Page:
'Silencio': Film Review
Lorena Villarreal's supernatural drama watches strangers fight over a hunk of interstellar debris with magic power.
A melancholy supernatural drama about second chances, Lorena Villarreal's Silencio ties family tragedy to a Bermuda Triangle-like desert in Mexico and an elderly scientist's heartache. Deeply felt if not always convincing, the sophomore feature (the director's first, Las Lloronas, was in 2004) has the otherworldly flavor that sometimes accompanies very low-budget productions, and in this case rides that vibe further than its script might deserve. While it may find some support among Spanish-speaking moviegoers, the bilingual import has better prospects on home video platforms than in theaters.
Melina Matthews stars as Ana, a psychiatrist who was raised by her grandfather after the rest of her family was killed by a runaway car. What Ana doesn't know is that grandpa (John Noble's Dr. James White) was an accidental time traveler: He was mourning the entire family's death when he picked up a bit of a meteorite that had been contaminated with radioactivity; that magic rock sent him back in time, where he was able to save one of his granddaughters from her fate.
White kept this bizarre, comic-book-worthy secret to himself, and now seems unable to share it with anyone: His "mind is asleep," and is rendered uncommunicative by dementia; he lives in his handsomely furnished house with Ana and her son Felix. But his old research assistant Peter (Rupert Graves) remembers what that magic rock did, and evidently some others have heard the lore. Strangers come and kidnap Felix, threatening to kill him if Ana isn't able to produce the meteorite that White buried in a secret spot long ago.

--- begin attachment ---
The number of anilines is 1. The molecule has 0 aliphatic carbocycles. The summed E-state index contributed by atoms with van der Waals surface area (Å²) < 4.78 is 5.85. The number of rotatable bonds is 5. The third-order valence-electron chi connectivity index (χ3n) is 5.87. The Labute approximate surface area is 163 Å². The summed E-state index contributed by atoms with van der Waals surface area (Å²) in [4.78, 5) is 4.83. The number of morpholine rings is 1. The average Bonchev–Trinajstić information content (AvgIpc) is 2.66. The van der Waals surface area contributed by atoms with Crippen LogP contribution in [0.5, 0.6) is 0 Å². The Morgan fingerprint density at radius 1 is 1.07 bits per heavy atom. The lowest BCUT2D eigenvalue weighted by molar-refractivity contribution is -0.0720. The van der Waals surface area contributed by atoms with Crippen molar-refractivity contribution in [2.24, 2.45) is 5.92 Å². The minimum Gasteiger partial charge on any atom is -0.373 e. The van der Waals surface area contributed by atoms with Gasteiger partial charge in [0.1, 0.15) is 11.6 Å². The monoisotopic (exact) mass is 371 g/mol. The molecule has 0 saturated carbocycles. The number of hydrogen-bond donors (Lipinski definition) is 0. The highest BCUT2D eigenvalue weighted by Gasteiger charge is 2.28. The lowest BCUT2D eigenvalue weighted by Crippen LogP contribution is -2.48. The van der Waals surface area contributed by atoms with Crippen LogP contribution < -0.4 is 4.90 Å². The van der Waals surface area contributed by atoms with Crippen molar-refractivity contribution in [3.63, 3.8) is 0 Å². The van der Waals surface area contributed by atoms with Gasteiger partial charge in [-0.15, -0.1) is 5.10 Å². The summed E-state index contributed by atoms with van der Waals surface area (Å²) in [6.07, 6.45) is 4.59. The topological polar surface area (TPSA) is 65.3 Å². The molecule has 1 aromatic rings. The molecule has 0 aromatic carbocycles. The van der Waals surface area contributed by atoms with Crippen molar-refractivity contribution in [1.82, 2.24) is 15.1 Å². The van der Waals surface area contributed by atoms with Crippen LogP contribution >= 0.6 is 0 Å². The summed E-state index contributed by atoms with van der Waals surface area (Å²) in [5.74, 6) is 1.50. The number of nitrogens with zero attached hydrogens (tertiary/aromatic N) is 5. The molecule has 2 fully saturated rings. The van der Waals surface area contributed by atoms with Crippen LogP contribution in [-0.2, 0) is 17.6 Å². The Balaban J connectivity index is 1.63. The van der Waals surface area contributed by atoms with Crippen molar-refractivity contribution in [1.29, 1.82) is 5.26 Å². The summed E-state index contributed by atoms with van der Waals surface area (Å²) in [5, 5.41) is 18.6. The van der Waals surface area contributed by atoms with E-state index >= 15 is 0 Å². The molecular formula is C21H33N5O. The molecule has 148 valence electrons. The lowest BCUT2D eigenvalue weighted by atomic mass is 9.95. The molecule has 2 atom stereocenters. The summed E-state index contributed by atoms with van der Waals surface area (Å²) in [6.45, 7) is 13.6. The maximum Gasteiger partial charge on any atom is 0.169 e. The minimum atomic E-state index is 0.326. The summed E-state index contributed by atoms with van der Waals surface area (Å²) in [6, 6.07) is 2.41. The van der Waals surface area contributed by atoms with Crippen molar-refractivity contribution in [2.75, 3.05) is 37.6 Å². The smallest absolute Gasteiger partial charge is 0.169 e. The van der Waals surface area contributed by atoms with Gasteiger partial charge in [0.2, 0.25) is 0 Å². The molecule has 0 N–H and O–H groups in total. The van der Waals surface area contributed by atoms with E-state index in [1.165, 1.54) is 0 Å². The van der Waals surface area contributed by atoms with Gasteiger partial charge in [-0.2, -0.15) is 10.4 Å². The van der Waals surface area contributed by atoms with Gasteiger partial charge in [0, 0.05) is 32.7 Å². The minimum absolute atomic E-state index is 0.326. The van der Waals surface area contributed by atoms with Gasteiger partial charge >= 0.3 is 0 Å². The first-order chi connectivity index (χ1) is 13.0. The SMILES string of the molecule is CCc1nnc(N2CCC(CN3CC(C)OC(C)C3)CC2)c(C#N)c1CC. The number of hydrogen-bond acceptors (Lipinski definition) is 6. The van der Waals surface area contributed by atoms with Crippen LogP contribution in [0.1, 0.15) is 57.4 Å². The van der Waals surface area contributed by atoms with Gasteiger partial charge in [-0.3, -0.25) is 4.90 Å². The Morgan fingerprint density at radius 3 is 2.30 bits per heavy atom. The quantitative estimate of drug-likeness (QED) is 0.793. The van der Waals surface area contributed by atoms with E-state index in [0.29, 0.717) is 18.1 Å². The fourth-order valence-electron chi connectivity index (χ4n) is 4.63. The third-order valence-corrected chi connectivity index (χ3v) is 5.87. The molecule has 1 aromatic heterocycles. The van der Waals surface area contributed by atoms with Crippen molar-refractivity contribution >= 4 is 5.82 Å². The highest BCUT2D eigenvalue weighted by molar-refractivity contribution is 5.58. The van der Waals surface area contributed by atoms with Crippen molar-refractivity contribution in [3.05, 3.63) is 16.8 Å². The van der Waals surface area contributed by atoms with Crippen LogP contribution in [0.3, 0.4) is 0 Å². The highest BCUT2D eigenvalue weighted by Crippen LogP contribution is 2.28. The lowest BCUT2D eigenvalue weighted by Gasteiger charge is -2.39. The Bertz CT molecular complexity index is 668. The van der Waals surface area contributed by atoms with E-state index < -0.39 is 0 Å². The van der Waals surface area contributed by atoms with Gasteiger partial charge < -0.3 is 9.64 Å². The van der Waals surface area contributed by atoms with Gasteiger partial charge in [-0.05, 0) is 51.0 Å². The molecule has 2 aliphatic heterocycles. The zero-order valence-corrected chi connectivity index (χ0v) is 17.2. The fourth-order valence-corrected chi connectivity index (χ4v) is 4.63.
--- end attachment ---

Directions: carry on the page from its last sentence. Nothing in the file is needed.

Add to this scenario more hoodoo, some of it intriguing — one of Ana's patients, Daniel (Michel Chauvet) claims to be a clairvoyant communicating with her dead sister — and some of it downright silly: The rock, we learn, only turns on its wish-granting capacity once a day, at 3:33 a.m. Suddenly Ana is too busy hunting for buried treasure to ask herself if any of the above makes sense.
The hodgepodge of accents here does nothing to sell us on the film's X Files-ish backstory — Dr. White was sent by the U.S. government to cover up weirdness in Mexico's Zona Del Silencio — and certainly doesn't lend credence to the "inspired by true events" title card preceding this mumbo jumbo. What we do believe is Ana's devotion to her son and grandfather, and the anguish she feels once some of the finer points of the rock's magic powers are explained to her. (The script starts to promise O. Henry-like twists, but doesn't make much of them in the end.) Can it be that Ana's best chance at saving her family is to give her one shot at the wish-granting rock to a stranger?
Production company: Barraca Producciones
Distributor: Tulip Pictures
Cast: John Noble, Rupert Graves, Melina Matthews, Michel Chauvet, Ian Garcia Monterrubio, Hoze Melendez
Director-screenwriter: Lorena Villarreal
Producers: Denisse Chapa, Lorena Villarreal
Director of photography: Mateo Londono
Production designer: Francisco Blanc
Costume designer: Garina Moran
Editors: Glenn Garland, Patrick McMahon
Composer: Leoncio Lara
Casting directors: Carla Hool, Alejandro Reza
In Spanish, English
Rated R, 96 minutes